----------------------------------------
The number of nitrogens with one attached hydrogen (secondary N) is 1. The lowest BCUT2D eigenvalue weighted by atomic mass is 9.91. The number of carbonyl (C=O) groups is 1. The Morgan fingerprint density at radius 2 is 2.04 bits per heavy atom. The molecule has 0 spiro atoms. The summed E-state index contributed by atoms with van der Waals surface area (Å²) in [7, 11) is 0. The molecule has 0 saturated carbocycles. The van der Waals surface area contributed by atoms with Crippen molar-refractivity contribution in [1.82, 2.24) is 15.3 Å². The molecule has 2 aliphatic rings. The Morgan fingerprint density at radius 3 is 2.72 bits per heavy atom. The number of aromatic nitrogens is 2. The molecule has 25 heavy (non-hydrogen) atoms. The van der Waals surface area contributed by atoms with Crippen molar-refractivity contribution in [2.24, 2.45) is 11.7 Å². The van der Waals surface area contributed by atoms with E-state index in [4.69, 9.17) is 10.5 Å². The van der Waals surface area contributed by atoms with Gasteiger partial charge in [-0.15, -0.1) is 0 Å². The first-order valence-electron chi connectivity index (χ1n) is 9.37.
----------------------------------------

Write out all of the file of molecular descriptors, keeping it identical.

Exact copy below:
The number of nitrogens with one attached hydrogen (secondary N) is 1. The lowest BCUT2D eigenvalue weighted by atomic mass is 9.91. The number of carbonyl (C=O) groups is 1. The Morgan fingerprint density at radius 2 is 2.04 bits per heavy atom. The molecule has 0 spiro atoms. The summed E-state index contributed by atoms with van der Waals surface area (Å²) in [7, 11) is 0. The molecule has 0 saturated carbocycles. The van der Waals surface area contributed by atoms with Crippen molar-refractivity contribution in [1.82, 2.24) is 15.3 Å². The molecule has 2 aliphatic rings. The Morgan fingerprint density at radius 3 is 2.72 bits per heavy atom. The number of aromatic nitrogens is 2. The molecule has 25 heavy (non-hydrogen) atoms. The van der Waals surface area contributed by atoms with Crippen molar-refractivity contribution in [2.24, 2.45) is 11.7 Å². The van der Waals surface area contributed by atoms with E-state index in [4.69, 9.17) is 10.5 Å². The van der Waals surface area contributed by atoms with Gasteiger partial charge in [-0.15, -0.1) is 0 Å². The first-order valence-electron chi connectivity index (χ1n) is 9.37.